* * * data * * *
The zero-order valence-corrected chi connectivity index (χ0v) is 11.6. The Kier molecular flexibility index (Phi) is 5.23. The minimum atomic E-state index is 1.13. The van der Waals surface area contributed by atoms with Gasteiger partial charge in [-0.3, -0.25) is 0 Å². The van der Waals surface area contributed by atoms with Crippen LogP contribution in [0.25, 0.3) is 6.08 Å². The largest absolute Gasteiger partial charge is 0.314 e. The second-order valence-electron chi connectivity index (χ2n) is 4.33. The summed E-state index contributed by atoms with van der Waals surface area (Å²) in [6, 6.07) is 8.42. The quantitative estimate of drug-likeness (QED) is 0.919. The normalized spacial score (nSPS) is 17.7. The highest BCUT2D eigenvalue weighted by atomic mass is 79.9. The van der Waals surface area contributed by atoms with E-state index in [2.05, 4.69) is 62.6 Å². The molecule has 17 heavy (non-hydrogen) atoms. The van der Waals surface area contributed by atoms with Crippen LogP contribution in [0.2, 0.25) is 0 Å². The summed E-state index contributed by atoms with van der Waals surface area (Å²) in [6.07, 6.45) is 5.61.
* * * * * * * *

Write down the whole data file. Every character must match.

The zero-order valence-corrected chi connectivity index (χ0v) is 11.6. The Kier molecular flexibility index (Phi) is 5.23. The minimum atomic E-state index is 1.13. The van der Waals surface area contributed by atoms with Gasteiger partial charge in [-0.3, -0.25) is 0 Å². The van der Waals surface area contributed by atoms with Crippen LogP contribution in [0.25, 0.3) is 6.08 Å². The largest absolute Gasteiger partial charge is 0.314 e. The second-order valence-electron chi connectivity index (χ2n) is 4.33. The summed E-state index contributed by atoms with van der Waals surface area (Å²) in [6, 6.07) is 8.42. The quantitative estimate of drug-likeness (QED) is 0.919. The normalized spacial score (nSPS) is 17.7. The highest BCUT2D eigenvalue weighted by atomic mass is 79.9. The van der Waals surface area contributed by atoms with E-state index in [2.05, 4.69) is 62.6 Å². The molecule has 17 heavy (non-hydrogen) atoms. The van der Waals surface area contributed by atoms with Crippen LogP contribution in [0.2, 0.25) is 0 Å². The summed E-state index contributed by atoms with van der Waals surface area (Å²) in [6.07, 6.45) is 5.61.